Dickey has still yet to fully show his Cy Young form as a member of the Blue Jays. His ERA is right up there with Joe Kelly at 35% worse than league average, but unlike Kelly, Dickey’s FIP does not foretell positive things. At 5.41 it suggests that his ERA is basically right in line with how he has pitched. The knuckler is a fickle beast, and this year it has been turned around for too many long balls. Dickey has allowed at least one home run in two-thirds of his starts this season, although his HR/FB% of 15.3 is much higher than his career rate, and generally not a rate that is sustained over the long term.

Eduardo Rodriguez vs. Marco Estrada – Sunday, 1:35pm EDT

You may not have heard this but Eduardo Rodriguez has been tremendous since getting the call to the big leagues two weeks ago. In three starts (20.2 innings) he has only allowed one run, eight hits, and has struck out three times as many batters as he has walked. He has a slightly unsustainable left-on-base rate of 100%, but let’s ignore that for now and embrace the beacon of hope that is #Ed. His outing on Sunday will present a real test as the Blue Jays offense is very good, and they have a tendency of crushing left handed pitching (more on that below). If he navigates the Jays offense unscathed, then the Red Sox might have to declare him the ace of the staff, a title they have been loath to bestow on anyone.

Estrada came to the Blue Jays this offseason as part of the trade with the Brewers that sent Adam Lind to Milwaukee. Originally slotted for a bullpen role, he was transferred to a starting role at the start of May in an effort to shore up the rotation after Daniel Norris was optioned back to Triple-A Buffalo. As a starter he has performed about as well as was projected, posting a 4.54 ERA and 4.27 FIP in 52.1 innings. He doesn’t really do anything spectacularly well, and doesn’t really do anything terribly, other than being a bit homer-prone (1.40 per nine). Basically, Estrada is a league-average or slightly worse pitcher giving the team innings in the fifth rotation spot, which was not the original plan, but a decent plan B. He is the kind of starter the Sox offense needs to beat up on.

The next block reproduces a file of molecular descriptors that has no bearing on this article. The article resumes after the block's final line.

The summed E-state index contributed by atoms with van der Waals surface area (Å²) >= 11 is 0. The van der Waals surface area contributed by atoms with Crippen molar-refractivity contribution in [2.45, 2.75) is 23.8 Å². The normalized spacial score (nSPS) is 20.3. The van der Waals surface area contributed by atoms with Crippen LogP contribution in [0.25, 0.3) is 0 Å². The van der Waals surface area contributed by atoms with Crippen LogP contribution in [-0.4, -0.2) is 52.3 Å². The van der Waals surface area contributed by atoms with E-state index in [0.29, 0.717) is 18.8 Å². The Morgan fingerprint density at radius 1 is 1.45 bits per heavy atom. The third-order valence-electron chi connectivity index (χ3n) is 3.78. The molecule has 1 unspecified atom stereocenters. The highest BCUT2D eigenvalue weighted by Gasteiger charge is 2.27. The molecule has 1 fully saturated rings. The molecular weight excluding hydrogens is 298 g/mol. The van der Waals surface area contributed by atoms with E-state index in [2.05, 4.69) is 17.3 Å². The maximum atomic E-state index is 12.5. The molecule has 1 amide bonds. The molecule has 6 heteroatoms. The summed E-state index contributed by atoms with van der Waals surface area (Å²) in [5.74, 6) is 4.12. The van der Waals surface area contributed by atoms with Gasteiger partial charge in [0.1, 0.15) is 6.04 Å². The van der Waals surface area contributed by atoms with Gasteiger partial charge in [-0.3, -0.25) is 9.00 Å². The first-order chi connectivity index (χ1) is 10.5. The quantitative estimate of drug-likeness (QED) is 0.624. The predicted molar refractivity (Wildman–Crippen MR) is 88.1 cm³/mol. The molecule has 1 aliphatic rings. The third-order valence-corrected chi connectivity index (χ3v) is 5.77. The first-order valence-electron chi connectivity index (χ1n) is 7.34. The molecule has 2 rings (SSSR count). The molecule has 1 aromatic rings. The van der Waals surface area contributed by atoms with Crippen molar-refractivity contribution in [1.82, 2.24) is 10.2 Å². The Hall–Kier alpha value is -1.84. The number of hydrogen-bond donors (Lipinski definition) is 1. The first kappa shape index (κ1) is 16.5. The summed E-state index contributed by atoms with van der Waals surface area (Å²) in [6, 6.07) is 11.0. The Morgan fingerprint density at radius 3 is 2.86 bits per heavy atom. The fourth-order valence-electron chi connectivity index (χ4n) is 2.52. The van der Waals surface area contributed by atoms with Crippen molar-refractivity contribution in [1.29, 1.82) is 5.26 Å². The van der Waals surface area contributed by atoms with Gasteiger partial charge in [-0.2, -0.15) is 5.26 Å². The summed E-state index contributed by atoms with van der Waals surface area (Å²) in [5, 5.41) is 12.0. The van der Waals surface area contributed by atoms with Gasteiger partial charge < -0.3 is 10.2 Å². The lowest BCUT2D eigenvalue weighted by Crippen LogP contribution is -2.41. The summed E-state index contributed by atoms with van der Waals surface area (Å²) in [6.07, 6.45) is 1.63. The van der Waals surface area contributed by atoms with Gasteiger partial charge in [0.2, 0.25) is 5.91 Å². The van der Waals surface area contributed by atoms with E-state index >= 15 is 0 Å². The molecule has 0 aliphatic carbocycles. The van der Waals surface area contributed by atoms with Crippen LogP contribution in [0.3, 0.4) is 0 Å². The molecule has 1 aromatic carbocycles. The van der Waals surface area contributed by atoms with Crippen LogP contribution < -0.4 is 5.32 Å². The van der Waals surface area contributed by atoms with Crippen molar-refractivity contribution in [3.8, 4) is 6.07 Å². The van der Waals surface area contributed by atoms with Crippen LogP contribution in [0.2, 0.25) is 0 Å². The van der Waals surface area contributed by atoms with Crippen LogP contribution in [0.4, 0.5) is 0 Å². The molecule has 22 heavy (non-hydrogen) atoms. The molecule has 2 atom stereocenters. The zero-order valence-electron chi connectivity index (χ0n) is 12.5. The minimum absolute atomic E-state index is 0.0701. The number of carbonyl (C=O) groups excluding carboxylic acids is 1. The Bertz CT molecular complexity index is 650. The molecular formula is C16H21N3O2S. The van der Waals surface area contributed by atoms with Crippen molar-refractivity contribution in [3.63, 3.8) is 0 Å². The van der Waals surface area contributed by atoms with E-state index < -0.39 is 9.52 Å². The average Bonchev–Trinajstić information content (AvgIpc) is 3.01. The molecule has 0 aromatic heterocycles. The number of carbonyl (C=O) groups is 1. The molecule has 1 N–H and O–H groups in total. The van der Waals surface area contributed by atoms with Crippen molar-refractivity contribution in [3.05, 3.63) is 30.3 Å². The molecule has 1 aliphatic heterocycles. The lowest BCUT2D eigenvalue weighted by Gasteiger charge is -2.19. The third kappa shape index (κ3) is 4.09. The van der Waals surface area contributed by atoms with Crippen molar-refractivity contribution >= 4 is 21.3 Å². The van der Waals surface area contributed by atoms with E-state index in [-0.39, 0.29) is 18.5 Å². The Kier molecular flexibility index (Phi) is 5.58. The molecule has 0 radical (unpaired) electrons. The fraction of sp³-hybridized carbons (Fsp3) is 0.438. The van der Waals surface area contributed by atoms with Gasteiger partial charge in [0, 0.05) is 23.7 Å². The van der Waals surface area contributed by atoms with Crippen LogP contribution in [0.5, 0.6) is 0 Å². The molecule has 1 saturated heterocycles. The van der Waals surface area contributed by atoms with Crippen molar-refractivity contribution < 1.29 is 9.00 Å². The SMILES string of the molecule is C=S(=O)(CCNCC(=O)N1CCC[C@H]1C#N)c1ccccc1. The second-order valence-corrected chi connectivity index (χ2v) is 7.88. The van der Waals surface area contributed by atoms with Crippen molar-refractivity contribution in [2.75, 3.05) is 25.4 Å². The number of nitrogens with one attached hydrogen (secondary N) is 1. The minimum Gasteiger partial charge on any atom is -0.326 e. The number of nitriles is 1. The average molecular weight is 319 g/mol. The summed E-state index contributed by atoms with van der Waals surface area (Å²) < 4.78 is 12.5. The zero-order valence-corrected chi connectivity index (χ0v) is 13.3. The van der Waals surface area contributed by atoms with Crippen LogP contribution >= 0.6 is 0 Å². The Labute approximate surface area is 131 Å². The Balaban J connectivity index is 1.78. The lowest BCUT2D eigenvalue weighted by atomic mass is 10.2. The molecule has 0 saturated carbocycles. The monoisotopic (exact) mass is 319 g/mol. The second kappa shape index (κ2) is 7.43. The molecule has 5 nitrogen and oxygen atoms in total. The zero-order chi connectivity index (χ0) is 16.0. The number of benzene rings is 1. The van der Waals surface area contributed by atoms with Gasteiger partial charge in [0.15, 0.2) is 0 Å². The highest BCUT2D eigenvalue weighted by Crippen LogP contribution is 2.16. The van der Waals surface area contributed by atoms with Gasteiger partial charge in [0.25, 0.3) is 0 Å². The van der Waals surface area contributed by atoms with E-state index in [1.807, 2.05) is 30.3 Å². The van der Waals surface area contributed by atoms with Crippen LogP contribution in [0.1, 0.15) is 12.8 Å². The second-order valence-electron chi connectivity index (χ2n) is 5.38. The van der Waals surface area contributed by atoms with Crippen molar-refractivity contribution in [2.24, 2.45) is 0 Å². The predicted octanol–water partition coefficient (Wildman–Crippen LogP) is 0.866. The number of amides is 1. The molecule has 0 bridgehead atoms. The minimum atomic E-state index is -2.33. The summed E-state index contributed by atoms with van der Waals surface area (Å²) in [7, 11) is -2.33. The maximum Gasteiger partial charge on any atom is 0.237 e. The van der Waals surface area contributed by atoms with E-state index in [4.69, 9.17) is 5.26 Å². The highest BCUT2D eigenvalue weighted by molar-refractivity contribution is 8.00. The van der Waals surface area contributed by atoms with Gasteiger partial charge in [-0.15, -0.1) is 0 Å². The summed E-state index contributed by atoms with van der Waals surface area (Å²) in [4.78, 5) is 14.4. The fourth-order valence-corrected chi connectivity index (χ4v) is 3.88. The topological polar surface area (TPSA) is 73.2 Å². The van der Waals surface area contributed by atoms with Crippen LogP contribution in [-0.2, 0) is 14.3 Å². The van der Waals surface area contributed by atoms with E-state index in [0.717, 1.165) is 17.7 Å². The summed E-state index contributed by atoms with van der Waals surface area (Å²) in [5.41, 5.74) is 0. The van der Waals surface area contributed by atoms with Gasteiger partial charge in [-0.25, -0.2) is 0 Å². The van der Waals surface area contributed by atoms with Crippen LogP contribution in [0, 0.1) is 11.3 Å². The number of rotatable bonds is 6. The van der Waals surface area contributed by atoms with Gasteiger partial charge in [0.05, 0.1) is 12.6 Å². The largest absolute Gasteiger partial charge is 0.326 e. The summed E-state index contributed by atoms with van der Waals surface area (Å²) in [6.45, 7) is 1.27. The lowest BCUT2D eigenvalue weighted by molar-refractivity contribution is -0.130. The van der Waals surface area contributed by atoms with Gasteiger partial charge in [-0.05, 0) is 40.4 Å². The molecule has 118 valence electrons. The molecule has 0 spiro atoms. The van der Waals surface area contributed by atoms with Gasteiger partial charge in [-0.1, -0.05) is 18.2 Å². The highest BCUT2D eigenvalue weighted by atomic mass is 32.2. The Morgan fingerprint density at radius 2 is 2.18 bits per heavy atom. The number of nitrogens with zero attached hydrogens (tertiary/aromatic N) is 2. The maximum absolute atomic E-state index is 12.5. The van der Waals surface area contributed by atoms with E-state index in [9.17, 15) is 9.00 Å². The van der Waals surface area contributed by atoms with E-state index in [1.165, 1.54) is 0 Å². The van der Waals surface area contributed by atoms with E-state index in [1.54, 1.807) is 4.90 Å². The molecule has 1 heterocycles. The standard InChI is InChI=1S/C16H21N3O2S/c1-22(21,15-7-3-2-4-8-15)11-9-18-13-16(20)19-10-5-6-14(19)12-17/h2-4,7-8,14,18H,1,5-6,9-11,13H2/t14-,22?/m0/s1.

Opposing Lineup:

As mentioned, the Blue Jays’ offense has been the best in the game so far this season. The 2-5 spots in the order present a significant challenge for opposing pitching; there is a lot of right-handed power there. Josh Donaldson (16 HR, .369), Jose Bautista (11 HR, .393 OBP), Edwin Encarnacion (13 HR, .309 OBP), and Russell Martin (8 HR, .360 OBP) can knock the ball out of the yard and are excellent at not making outs. Edwin still has not fully gotten going yet, and is, as noted above, dealing with a shoulder problem, but he is still a threat to take the parrot out for a stroll.







Jose Reyes





Josh Donaldson





Jose Bautista





Edwin Encarnacion





Russell Martin





Justin Smoak





Chris Colabello





Kevin Pillar





Ryan Goins




This offense is scary, and they are downright terrifying if you are a left-handed pitcher. The Blue Jays are the best offense in the game against lefties. The lineup I suggest above is already really right-handed heavy, but it can be more so when Danny Valencia (.315 TAv v. LHP, .203 TAv v. RHP) is inserted into the lineup at first base or in the outfield, replacing Justin Smoak, or Chris Colabello. The Sox are lucky that Wade Miley will not start in this series.


I am basically repeating myself from the last time I previewed a weekend series between the Red Sox and Jays, but I think we should expect plenty of runs and probably a bunch of home runs. These teams have spent the first part of the season in the bottom third of the runs allowed and home runs allowed leaderboards. In their six previous contests this season, they have split the wins, combining for 59 runs, and 11 home runs. Offense is the way these teams are designed to win, and hopefully the Sox’s version shows up and breaks the Jays’ recent run of strong play.

Photo by Bob DeChiara/USA Today Sports Images